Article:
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  ../images/main/bullet_green_ball.gif UNIX Editors

A text editor is a program which enables you to create and manipulate character data (text) in a computer file. A text editor is not a word processor although some text editors do include word processing facilities. Text editors often require "memorizing" commands in order to perform editing tasks. The more you use them, the easier it becomes. There is a "learning curve" in most cases though. There are several standard text editors available on most UNIX systems:

   

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  • ed - standard line editor
  • ex - extended line editor
  • vi - a visual editor; full screen; uses ed/ex line-mode commands for global file editing
  • sed - stream editor for batch processing of files

In addition to these, other local "favorites" may be available:

   

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  • emacs - a full screen editor and much more
  • pico - an easy "beginner's" editor
  • lots of others
   

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  ../images/main/bulllet_4dots_orange.gif Standard Editor "vi"

vi supplies commands for:

   

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  • inserting and deleting text
  • replacing text
  • moving around the file
  • finding and substituting strings
  • cutting and pasting text
  • reading and writing to other files

vi uses a "buffer"

   

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  • While using vi to edit an existing file, you are actually working on a copy of the file that is held in a temporary buffer in your computer's memory.
  • If you invoked vi with a new filename, (or no file name) the contents of the file only exist in this buffer.
  • Saving a file writes the contents of this buffer to a disk file, replacing its contents. You can write the buffer to a new file or to some other file.
  • You can also decide not to write the contents of the buffer, and leave your original file unchanged.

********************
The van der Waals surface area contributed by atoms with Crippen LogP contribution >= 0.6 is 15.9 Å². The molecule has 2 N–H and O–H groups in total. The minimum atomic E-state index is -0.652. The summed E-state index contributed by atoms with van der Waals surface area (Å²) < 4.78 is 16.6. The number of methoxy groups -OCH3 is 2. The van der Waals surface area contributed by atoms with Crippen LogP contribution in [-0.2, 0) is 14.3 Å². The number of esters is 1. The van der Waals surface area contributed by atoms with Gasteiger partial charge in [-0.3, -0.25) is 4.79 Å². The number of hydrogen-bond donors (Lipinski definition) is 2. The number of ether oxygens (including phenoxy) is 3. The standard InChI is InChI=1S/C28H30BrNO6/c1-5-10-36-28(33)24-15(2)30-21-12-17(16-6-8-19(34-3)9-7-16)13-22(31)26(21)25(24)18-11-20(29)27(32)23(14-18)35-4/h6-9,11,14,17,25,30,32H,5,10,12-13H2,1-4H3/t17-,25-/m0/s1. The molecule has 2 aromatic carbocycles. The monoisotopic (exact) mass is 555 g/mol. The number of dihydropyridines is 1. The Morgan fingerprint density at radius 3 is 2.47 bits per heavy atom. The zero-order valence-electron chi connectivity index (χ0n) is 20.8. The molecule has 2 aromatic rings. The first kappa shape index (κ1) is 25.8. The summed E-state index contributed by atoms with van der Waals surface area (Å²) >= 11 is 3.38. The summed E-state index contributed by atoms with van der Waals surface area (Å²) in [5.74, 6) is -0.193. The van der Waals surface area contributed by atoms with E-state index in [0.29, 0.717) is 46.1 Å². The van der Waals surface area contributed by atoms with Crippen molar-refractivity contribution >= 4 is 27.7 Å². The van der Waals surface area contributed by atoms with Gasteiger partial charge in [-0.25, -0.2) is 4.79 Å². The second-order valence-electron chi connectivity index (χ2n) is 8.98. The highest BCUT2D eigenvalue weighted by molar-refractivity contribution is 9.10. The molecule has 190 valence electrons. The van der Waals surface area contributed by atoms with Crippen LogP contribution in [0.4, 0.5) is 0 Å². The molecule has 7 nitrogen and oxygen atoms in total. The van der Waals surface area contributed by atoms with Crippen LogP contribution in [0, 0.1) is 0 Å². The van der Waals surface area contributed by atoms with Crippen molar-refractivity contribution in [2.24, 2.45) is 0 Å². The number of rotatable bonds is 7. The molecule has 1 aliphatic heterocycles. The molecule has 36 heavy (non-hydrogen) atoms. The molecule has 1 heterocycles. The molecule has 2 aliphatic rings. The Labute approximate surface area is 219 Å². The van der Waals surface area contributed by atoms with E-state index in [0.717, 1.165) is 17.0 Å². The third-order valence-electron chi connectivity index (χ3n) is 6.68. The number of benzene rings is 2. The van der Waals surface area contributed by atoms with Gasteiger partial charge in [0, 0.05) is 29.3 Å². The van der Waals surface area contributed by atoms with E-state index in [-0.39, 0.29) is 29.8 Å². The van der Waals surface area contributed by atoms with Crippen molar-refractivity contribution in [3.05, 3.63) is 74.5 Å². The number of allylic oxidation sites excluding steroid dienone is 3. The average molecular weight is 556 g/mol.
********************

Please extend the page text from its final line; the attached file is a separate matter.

vi operates in two different "modes":

   

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Command mode : vi starts up in this mode, Whatever you type is interpreted as a command - not text to be inserted into the file. The mode you need to be in if you want to "move around" the file.

   

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Insert mode : This is the mode you use to type (insert) text. There are several commands that you can use to enter this mode. Once in this mode, whatever you type is interpreted as text to be included in the file. You can not "move around" the file in this mode. Must press the ESC (escape) key to exit this mode and return to command mode.

   

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  ../images/main/bulllet_4dots_orange.gif vi Commands
   

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  ../images/main/bullet_star_pink.gif Entering vi

vi filename - The filename can be the name of an existing file or the name of the file you want to create.

view filename - Starts vi in "read only" mode. Allows you to look at a file without the risk of altering its contents.

   

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  ../images/main/bullet_star_pink.gif Exiting vi

:q - quit - if you have made any changes, vi will warn you of this, and you'll need to use one of the other quits.

:w - write edit buffer to disk

:w filename - write edit buffer to disk as filename

:wq - write edit buffer to disk and quit

ZZ - write edit buffer to disk and quit

:q! - quit without writing edit buffer to disk

   

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  ../images/main/bullet_star_pink.gif Positioning within text
   

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By character

Key Stroke

Operation

left arrow

left one character

right arrow

right one character